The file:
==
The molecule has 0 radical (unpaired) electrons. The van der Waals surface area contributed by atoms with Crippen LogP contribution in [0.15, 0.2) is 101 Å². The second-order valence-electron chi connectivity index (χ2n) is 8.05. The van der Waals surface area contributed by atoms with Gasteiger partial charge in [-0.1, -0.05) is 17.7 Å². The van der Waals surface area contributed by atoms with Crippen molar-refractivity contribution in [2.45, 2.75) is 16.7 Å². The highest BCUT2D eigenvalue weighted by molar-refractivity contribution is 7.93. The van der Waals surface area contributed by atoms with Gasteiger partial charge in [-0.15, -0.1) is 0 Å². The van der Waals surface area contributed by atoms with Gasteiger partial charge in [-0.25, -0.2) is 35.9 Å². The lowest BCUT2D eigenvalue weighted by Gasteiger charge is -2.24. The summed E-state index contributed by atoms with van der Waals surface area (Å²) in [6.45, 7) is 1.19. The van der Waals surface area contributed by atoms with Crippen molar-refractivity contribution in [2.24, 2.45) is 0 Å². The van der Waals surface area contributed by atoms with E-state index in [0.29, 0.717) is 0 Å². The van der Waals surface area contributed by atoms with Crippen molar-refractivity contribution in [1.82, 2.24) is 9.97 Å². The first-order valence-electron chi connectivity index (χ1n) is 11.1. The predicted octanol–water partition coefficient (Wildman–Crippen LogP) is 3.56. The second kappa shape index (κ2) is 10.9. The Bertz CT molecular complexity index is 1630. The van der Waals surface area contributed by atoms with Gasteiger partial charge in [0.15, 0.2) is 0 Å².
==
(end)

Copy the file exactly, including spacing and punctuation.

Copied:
The molecule has 0 radical (unpaired) electrons. The van der Waals surface area contributed by atoms with Crippen LogP contribution in [0.15, 0.2) is 101 Å². The second-order valence-electron chi connectivity index (χ2n) is 8.05. The van der Waals surface area contributed by atoms with Gasteiger partial charge in [-0.1, -0.05) is 17.7 Å². The van der Waals surface area contributed by atoms with Crippen molar-refractivity contribution in [2.45, 2.75) is 16.7 Å². The highest BCUT2D eigenvalue weighted by molar-refractivity contribution is 7.93. The van der Waals surface area contributed by atoms with Gasteiger partial charge in [-0.15, -0.1) is 0 Å². The van der Waals surface area contributed by atoms with Gasteiger partial charge in [-0.25, -0.2) is 35.9 Å². The lowest BCUT2D eigenvalue weighted by Gasteiger charge is -2.24. The summed E-state index contributed by atoms with van der Waals surface area (Å²) in [6.45, 7) is 1.19. The van der Waals surface area contributed by atoms with Crippen molar-refractivity contribution in [2.24, 2.45) is 0 Å². The van der Waals surface area contributed by atoms with E-state index in [0.29, 0.717) is 0 Å². The van der Waals surface area contributed by atoms with Crippen molar-refractivity contribution in [1.82, 2.24) is 9.97 Å². The first-order valence-electron chi connectivity index (χ1n) is 11.1. The predicted octanol–water partition coefficient (Wildman–Crippen LogP) is 3.56. The second kappa shape index (κ2) is 10.9. The Bertz CT molecular complexity index is 1630. The van der Waals surface area contributed by atoms with Gasteiger partial charge in [0.15, 0.2) is 0 Å².